My research goal is to create systems and methodologies that allow groups of robots and humans to collaborate with one another to perform useful tasks. My research is motivated by an interest in the modeling and control of physical systems on the one hand, and in the creation of effective human-machine interfaces on the other. Given continuing technological advances in computing, sensing, actuation, and miniaturization, I believe that the nexus of these two interests is an increasingly exciting area to explore.
The pursuit of this research involves two complementary thrusts. On the one hand, robot systems should be endowed with maximal autonomy. Perception, actuation, planning, and even tasking should be performed with the smallest amount of human intervention possible. Human attention and intelligence are then freed for supervisory and remedial actions that transcend the current competence of the robot or group of robots being controlled. On the other hand, human users should have increasingly effective means of tasking, controlling, and communicating with robots. Human control of robots then becomes less burdensome and more intuitive, and users are able to oversee more complex tasks with greater numbers of robots.
Autonomous Driving. We are developing algorithms for urban and highway driving that enable more anthropomorphic autonomous behaviors than previously possible, and we are seeking to combine these with safety guarantees for a result that combines human-like fluidity with the higher safety potential of rapid-response computing and actuation. We are also investigating shared human-vehicle autonomy strategies.
Telesupervisory human-robot systems. I want to build systems that allow maximally intuitive human input in controlling large numbers of machines with variable autonomy. The focus of my earlier NASA project “Wide-Area Prospecting Using Supervised Autonomous Robots” was to create a telesupervision system allowing a single astronaut in a “shirtsleeve” environment to control multiple rovers performing a prospecting task, increasing astronaut safety and productivity. The resultant telesupervision architecture is applicable to a wide variety of tasks, to include exploration, space assembly, inspection, and maintenance. Subsequent projects have applied the telesupervision architecture to multiple robot surface craft detecting Harmful Algal Blooms (HAB) and performing water quality assessment.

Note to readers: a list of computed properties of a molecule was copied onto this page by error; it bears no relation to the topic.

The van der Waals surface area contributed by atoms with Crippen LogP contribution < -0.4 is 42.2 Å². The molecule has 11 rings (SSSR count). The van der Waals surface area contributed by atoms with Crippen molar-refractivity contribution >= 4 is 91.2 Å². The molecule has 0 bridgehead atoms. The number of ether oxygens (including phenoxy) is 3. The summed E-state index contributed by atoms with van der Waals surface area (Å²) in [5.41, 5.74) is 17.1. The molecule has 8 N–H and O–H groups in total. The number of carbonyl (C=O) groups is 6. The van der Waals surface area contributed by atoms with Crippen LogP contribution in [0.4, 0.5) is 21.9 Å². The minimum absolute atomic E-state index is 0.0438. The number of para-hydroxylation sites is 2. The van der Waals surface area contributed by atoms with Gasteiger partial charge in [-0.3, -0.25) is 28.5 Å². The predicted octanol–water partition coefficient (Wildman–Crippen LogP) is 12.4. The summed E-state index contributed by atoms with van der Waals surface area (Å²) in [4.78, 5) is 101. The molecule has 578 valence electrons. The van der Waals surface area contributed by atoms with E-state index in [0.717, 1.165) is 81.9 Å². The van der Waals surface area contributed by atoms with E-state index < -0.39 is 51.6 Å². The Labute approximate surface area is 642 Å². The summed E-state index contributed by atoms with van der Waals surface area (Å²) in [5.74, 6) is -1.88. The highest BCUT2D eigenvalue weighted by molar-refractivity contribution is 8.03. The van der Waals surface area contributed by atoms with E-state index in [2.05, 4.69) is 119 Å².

Robot reliability. Mobile robots are typically unreliable. NASA has expressed interest in using modular self-repairable robotic teams for the exploration and colonization of Mars. The use of modular, self-repairing robot teams adds new complexity to the mission design process for robotic exploration. Decisions must be made about how to divide tasks among multiple robots and how to configure the robots and teams to accomplish both individual tasks and overall mission goals. We are using systems engineering reliability principles to answer questions like: "What is the lowest-cost configuration of robots that will accomplish a given set of mission tasks with a given probability of success?" This analysis allows comparison of teams of repairable vs. non-repairable robots, teams where the robots use components with different reliabilities, and teams with different numbers of robots and different numbers of spare parts.
|Research Interest Keywords|
|control, factory and warehouse automation, human-computer interaction, mechatronics, mobile robots, space robotics, teleoperation|
|The Robotics Institute is part of the School of Computer Science, Carnegie Mellon University.|
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